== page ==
In North Carolina, Honoring a Midcentury Modern

General / People / Places / April 5, 2017

Sure, it’s an outdoor fireplace and a real wood-burner.

And certainly, it blocks the pesky view of a neighboring home.

And yes – it’s quite the gathering spot for football games, fundraisers, and special events.

But the little courtyard gathering space that Arielle Schechter designed for her Burlington, N.C. clients has another, more inspired intent:

It’s designed and built to honor Sumner Winn, a RISD graduate, a Chapel Hill-based midcentury modern architect, a friend of her father’s, and one of her favorite people as a child.

She didn’t know the house existed until her clients called her in. And then she got to work. “I had an idea of how he’s want it to look – and I wanted to connect to him again,” she says. “I wanted to honor him – and I wondered: would he approve?”

The fireplace is a bit of a monolith in stucco – 12 feet tall and five feet wide, with room for a wide-screen television. The patio area is sheltered by part of a roof that Winn designed for the original home in 1979. And Schechter designed steps and a pathway so that neighbors can easily access it all.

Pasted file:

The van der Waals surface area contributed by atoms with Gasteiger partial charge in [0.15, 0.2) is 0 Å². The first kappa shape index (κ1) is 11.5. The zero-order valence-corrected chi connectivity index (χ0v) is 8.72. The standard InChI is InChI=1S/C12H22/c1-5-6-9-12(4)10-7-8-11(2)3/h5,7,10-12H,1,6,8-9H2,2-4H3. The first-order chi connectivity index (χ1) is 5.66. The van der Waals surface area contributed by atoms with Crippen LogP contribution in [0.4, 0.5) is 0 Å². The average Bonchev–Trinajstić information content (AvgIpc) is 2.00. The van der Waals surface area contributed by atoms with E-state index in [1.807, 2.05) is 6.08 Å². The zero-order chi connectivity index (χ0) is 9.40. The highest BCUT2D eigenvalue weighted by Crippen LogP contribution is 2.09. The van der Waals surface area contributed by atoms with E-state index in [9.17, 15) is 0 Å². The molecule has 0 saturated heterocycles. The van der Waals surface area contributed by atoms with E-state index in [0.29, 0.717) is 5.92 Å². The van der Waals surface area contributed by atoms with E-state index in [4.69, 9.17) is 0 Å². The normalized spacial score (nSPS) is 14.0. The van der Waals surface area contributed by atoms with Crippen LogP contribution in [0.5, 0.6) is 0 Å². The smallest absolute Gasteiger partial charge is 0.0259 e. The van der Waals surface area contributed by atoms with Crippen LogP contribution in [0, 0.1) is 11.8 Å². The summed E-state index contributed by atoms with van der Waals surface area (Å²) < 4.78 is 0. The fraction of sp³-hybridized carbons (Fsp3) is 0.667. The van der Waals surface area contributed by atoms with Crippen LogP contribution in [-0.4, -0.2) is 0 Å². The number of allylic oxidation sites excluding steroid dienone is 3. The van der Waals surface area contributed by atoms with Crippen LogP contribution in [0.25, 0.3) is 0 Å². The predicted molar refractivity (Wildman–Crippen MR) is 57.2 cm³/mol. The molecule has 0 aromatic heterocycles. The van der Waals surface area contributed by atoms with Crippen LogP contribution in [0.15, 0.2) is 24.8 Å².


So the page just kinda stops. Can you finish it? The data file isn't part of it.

“Now it feels like a place to go and gather,” she says. “Before, it didn’t have a defining space.”

In keeping with the modernist details of the house, Schechter designed the fireplace with a dramatic cantilevered front instead of a mantle. Other details drawn from the original house include the shape of the chimney cap and the matching stucco skin.

“I was trying to achieve a sculptural look for the fireplace with that overhanging ledger,” the architect says. “There’s no mantle, because midcentury modern fireplaces usually don’t have them.”

But mostly, she wanted to follow through on her relationship to Winn. “It’s great to have a connection to Sumner again,” she says.

And to create a great space in the process.

For more, go here.

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Michael Welton




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